In addition, the ultrasound probe 12 comprises a first camera 14 which is for example sensitive in the near-infrared spectrum, for collecting images of the surface. For producing surface images, there is no need for the imaging signal to penetrate beneath the surface, and visible light may be used. However, other wavelengths of light, such as the near-infrared spectrum, additionally allow some information to be obtained relating to the volume beneath the surface. The use of near-infrared sensing in particular allows the detection of superficial veins which may not be present with images from other spectra.

The image data provides information relating to the structure of interest to a greater depth than the images of the surface, even when these convey some depth-related information.

The area 16 within the field of view of the camera 14 is shown.

During the operation of the probe 12, the images of the surface collected by the camera 14 and the image data collected by the ultrasound head of the probe 12 are together provided to a processor 18 to construct a surface model. The surface model and the ultrasound image data are used to provide an output to a display device 20.

The processor 18 is part of the probe and is thus part of the apparatus which is scanned over the subject.

The surface model may be generated by a simultaneous localization and mapping (SLAM) algorithm, such as those used in the robotic mapping and self-navigation industry. SLAM is defined as the computational problem of constructing or updating a map of an unknown environment while simultaneously keeping track of the instrument's current location within the map. Several statistical methods may be used to solve this problem including, but not limited to, Kalman filters, particle filters (i.e. Monte Carlo methods) and scan matching of range data.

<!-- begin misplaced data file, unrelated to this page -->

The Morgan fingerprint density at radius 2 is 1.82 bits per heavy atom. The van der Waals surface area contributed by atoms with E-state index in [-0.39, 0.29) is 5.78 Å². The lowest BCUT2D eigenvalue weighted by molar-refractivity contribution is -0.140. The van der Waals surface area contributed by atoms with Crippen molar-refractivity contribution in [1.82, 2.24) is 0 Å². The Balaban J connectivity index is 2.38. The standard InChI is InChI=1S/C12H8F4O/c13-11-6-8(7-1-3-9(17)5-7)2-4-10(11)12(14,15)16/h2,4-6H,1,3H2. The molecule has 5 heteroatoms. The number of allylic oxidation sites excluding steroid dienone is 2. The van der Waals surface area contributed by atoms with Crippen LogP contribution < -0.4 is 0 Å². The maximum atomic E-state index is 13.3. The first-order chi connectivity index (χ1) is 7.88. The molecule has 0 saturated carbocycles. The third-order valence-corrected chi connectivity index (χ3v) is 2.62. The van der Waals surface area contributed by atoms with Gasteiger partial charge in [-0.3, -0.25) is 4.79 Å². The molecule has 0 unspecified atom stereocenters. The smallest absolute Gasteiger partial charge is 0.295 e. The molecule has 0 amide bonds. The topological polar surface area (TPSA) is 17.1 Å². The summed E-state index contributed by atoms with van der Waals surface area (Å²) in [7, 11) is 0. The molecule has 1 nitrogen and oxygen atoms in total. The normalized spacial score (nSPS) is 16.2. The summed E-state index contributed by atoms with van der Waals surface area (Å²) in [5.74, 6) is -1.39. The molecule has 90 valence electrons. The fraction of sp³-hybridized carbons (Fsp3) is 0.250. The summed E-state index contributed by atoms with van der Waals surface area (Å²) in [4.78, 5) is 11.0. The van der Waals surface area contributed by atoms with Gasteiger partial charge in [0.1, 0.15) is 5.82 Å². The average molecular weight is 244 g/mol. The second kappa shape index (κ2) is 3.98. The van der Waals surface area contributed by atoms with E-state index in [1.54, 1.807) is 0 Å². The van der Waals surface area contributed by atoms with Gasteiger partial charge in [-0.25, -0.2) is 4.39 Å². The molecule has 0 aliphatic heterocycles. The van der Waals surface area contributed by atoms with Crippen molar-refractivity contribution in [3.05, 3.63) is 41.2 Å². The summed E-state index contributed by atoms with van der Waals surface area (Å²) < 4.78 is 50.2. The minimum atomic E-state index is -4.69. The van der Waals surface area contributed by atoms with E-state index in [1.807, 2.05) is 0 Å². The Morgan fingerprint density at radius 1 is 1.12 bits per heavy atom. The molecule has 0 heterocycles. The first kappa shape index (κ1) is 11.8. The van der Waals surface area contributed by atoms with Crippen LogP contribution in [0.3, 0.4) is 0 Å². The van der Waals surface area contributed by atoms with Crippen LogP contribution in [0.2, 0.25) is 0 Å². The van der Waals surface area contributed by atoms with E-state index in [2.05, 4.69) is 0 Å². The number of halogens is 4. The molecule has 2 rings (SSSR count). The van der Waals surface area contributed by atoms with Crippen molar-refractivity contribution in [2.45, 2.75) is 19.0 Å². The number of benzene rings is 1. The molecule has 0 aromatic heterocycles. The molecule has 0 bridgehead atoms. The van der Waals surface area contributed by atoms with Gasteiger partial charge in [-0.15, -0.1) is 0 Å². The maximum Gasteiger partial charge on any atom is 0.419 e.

The SLAM algorithm can use the images from the camera 14 and the image data from the ultrasound head 13 to localize the probe 12 in space (i.e. on the subject's surface) while simultaneously creating a map (i.e. of the subject's skin). The superficial veins imaged by the near-infrared camera provide more detail for the SLAM algorithm than an optical image, for the mapping. As will be apparent to the skilled person in the art, a combination of various construction model techniques and image data sources such as near-infrared images, X-ray images, optical images etc., from the probe and camera may be used.

The image data in respect of different probe locations and/or orientations is stitched to form a 3D image of a 3D volume of interest. This stitched image is combined with the surface images to form a combined image in which the two image types are display in registration with each other, thereby forming a multi-modal image.

FIG. 2 shows an artistic representation of a multi-modal image for an Achilles tendon, which is then the structure of interest of the subject 10. The image comprises a 3D surface mesh 30 of the surface model in registration with the 3D stitched 3D ultrasound image 32. The 3D surface mesh 30 represents a map which has been created by the surface model algorithm during the use of the probe 12. The ultrasound image data is acquired simultaneously with the images of the surface. The position and orientation of the probe in space are known for each ultrasound image which allows the creation of the surface model. Registration based on processing of the surface images is then unnecessary due to the algorithm used and thus a real-time display with minimal distortion can be rendered on the display device 20. As the disclosed processing method does not rely on a series of registrations between adjacent images, but on the localization by the camera, it creates images with long distance accuracy.